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Educators say students' assembly a worrying sign

China Daily Global | Updated: 2019-08-23 09:22
Protesters face the riot police during a protest at the Yuen Long MTR station in Hong Kong on Wednesday. The protesters vandalized the station and paralyzed traffic. CHINA DAILY

Hong Kong's educators on Thursday expressed concern over the secondary school students' participation in political assemblies, calling it a "worrying sign".

Hundreds of students, along with some teachers and parents, staged a rally at the Edinburgh Place, a public square in Central, adjacent to the Victoria Harbour, against the now-shelved extradition bill.

Some students said they would hold strikes every Monday starting Sept 2, the first day of the 2019-20 academic year.

Ho Hon-kuen, principal of Elegantia College, a local secondary school, called the assembly a "one-sided event" with no discussion on different views.

One of their demands was the release of all the lawbreakers arrested during protests, which is "very dangerous" and goes against the city's core value-the rule of law, Ho said.

Ho, who is also the chairman of a leading education group, Education Convergence, said that members of the secondary education system, including students, teachers and schools, should not be pulled into any political disputes.

Echoing Ho, Wong Kwan-yu, president of the Hong Kong Federation of Education Workers, said the secondary school students should not be involved in political activities, as they are not mature enough in handling and comprehending complex political issues.

Wong said their participation in the assembly on Thursday is a warning sign for the education sector and their parents.

These students could easily be incited, Wong said. Peaceful assemblies and strikes are usually the first step for anti-government protesters in inciting these immature students, he warned.

On Tuesday, Secretary for Education Kevin Yeung Yun-hung said the Education Bureau was against any form of strike. No one should use the school as a place to voice political demands or to use students to pressure the government, Yueng said.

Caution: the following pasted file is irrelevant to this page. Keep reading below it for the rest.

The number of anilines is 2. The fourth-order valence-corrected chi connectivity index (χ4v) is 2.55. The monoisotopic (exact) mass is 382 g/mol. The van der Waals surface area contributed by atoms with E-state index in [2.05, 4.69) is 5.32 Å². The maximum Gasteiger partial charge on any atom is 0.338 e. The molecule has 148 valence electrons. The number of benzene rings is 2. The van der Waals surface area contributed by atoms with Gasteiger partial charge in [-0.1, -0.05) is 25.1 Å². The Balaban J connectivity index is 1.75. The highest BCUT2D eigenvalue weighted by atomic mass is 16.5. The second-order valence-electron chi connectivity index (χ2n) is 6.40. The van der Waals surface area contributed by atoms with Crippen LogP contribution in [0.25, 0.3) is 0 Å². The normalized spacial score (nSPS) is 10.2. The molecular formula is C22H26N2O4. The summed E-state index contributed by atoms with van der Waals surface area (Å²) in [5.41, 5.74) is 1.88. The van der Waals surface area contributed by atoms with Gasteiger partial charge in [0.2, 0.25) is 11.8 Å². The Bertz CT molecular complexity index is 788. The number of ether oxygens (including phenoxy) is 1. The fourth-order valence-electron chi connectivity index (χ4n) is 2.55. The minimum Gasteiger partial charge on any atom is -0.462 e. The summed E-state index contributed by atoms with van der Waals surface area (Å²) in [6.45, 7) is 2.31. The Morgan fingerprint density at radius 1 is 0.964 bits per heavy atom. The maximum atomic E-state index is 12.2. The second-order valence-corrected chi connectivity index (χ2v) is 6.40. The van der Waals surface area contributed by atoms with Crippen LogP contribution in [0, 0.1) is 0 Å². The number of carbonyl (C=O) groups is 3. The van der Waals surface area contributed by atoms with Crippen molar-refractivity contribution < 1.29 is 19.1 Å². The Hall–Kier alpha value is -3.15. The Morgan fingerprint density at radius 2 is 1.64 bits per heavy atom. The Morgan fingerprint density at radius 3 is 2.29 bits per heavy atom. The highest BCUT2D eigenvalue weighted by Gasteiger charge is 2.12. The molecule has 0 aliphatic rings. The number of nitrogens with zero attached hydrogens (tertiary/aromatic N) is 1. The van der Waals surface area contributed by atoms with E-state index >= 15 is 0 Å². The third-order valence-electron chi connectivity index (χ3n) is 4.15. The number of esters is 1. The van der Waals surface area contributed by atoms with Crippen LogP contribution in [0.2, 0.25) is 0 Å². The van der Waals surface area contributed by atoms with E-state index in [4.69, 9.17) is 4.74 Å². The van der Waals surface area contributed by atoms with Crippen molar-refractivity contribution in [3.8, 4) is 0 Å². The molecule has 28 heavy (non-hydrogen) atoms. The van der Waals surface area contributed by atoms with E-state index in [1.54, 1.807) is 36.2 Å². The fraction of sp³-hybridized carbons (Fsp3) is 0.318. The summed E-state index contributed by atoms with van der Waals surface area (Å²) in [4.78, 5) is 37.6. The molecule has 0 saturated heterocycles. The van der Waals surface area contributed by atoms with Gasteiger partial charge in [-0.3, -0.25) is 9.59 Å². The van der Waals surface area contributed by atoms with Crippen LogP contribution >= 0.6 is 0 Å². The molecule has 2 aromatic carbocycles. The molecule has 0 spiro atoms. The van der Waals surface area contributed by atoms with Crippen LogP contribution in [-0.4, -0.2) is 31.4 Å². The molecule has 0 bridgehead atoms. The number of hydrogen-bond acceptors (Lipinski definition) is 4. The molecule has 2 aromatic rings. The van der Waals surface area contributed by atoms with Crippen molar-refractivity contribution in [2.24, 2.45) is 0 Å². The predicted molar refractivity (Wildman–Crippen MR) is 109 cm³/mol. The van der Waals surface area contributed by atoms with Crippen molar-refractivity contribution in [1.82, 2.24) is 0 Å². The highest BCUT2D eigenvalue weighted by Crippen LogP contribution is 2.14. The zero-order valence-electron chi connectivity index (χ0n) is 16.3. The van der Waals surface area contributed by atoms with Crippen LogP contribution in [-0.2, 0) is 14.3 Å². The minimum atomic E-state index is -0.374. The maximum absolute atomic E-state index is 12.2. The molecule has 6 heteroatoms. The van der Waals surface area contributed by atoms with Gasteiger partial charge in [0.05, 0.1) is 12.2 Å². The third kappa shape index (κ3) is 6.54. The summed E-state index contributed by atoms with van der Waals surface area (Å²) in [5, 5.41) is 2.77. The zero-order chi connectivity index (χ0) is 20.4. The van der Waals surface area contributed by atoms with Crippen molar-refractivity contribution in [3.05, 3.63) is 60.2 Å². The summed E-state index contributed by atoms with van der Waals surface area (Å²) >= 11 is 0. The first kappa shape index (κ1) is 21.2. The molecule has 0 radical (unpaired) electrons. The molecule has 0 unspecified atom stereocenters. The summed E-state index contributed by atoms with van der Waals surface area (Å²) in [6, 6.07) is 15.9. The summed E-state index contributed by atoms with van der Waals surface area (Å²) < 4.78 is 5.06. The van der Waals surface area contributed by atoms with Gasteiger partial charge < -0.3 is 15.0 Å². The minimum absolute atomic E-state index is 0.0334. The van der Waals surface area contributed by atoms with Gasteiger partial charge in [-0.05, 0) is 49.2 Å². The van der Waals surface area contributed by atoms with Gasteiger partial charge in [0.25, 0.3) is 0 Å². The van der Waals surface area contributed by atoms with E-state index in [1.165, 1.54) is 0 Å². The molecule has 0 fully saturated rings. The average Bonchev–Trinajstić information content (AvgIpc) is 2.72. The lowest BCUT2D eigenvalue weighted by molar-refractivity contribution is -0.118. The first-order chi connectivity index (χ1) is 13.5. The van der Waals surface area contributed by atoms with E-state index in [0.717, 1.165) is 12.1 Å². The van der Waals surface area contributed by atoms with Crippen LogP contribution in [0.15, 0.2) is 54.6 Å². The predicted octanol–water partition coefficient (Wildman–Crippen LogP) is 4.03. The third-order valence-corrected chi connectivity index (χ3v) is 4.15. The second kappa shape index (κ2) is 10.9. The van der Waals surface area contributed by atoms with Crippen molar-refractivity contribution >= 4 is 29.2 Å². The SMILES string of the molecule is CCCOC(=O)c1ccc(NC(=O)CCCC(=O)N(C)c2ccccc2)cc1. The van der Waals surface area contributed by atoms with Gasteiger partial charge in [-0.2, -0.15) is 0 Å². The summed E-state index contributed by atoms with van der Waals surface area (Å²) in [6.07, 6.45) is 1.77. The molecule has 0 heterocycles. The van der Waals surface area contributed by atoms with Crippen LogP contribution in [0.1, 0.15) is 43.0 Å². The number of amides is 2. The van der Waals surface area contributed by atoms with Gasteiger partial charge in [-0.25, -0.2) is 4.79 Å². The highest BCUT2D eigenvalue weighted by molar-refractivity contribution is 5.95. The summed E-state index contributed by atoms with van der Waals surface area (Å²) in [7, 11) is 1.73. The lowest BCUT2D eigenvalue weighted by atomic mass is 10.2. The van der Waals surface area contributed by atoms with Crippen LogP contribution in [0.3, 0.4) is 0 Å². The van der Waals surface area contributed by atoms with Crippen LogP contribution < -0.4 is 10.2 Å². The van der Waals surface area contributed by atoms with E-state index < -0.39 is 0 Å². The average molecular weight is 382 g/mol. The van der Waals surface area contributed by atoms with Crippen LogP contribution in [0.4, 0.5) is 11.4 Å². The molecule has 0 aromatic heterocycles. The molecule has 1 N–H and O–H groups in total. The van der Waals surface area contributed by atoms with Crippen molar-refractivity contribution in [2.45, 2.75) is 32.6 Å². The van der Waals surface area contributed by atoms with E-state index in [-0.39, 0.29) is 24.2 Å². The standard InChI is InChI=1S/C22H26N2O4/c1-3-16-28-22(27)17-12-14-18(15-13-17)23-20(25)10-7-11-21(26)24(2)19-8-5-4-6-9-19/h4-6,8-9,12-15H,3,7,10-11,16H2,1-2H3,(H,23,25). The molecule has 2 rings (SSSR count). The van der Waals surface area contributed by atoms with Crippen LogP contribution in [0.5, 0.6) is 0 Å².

Late on Wednesday, protests inside and outside the Yuen Long MTR station paralyzed traffic. At the same time, a relatively peaceful rally was staged inside the station.

Two men were arrested for unlawful assembly outside the station, the police said on Thursday. They were among about a thousand protesters who had gathered inside and outside the station on Wednesday.

They were protesting against the attack that took place at the station on July 21. They accused the police of failing to stop the attack.

At least 45 people were injured when a mob in white shirts stormed the station on July 21. A total of 28 people were arrested.

Students and others gather during a demonstration at Edinburgh Place in Hong Kong on Thursday. [Photo/Agencies]

On Wednesday, the protesters blocked roads using garbage bins, signboards and barriers.

When the police baton-charged the protesters to disperse them, the protesters entered the station and confronted the police.

The MTR Corporation, the city's sole rail operator, expressed regret over the illegal acts of protesters at the station, and said it had lodged a complaint with the police.

A resident whose surname was Chen said the protesters stuck stickers on the rail card readers at the gates so the commuters won't be able to swipe their rail cards to exit the station.

Chen said he and other passengers left the station through a security exit.

Lilly Wang, another resident, said she took a bus to reach home after learning about the situation at the Yuen Long station. But the bus had to halt near the Long Ping Station, about 1.4 kilometers from the Yuen Long station, at the road ahead was blocked. She spent another 20 minutes walking home.

Rail services at the station resumed on Thursday morning, but the damage at the station was quite visible, according to Wang. Fire extinguishers were discharged by the protesters, and garbage bins were pushed over.

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